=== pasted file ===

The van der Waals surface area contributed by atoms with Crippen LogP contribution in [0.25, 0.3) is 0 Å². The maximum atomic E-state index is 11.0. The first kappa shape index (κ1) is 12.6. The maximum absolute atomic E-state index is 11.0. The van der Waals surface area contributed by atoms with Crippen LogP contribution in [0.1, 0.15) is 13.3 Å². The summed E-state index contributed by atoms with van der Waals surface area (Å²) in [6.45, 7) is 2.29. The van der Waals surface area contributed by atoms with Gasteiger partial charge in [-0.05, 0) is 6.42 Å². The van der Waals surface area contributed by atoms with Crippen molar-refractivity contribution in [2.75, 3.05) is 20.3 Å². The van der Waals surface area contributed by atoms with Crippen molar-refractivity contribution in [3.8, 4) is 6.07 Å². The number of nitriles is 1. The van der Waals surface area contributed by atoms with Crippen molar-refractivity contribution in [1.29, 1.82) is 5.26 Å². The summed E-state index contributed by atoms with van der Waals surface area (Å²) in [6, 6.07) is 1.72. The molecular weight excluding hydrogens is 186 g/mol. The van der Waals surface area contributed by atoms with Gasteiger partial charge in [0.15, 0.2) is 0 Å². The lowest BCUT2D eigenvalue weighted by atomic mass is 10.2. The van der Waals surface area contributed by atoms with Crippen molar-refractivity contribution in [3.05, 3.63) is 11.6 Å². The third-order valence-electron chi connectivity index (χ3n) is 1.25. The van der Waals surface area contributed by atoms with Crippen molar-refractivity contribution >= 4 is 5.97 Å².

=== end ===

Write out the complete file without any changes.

The van der Waals surface area contributed by atoms with Crippen LogP contribution in [0.25, 0.3) is 0 Å². The maximum atomic E-state index is 11.0. The first kappa shape index (κ1) is 12.6. The maximum absolute atomic E-state index is 11.0. The van der Waals surface area contributed by atoms with Crippen LogP contribution in [0.1, 0.15) is 13.3 Å². The summed E-state index contributed by atoms with van der Waals surface area (Å²) in [6.45, 7) is 2.29. The van der Waals surface area contributed by atoms with Gasteiger partial charge in [-0.05, 0) is 6.42 Å². The van der Waals surface area contributed by atoms with Crippen molar-refractivity contribution in [2.75, 3.05) is 20.3 Å². The van der Waals surface area contributed by atoms with Crippen molar-refractivity contribution in [3.8, 4) is 6.07 Å². The number of nitriles is 1. The van der Waals surface area contributed by atoms with Crippen molar-refractivity contribution in [1.29, 1.82) is 5.26 Å². The summed E-state index contributed by atoms with van der Waals surface area (Å²) in [6, 6.07) is 1.72. The molecular weight excluding hydrogens is 186 g/mol. The van der Waals surface area contributed by atoms with Gasteiger partial charge in [0.15, 0.2) is 0 Å². The lowest BCUT2D eigenvalue weighted by atomic mass is 10.2. The van der Waals surface area contributed by atoms with Crippen molar-refractivity contribution in [3.05, 3.63) is 11.6 Å². The third-order valence-electron chi connectivity index (χ3n) is 1.25. The van der Waals surface area contributed by atoms with Crippen molar-refractivity contribution >= 4 is 5.97 Å².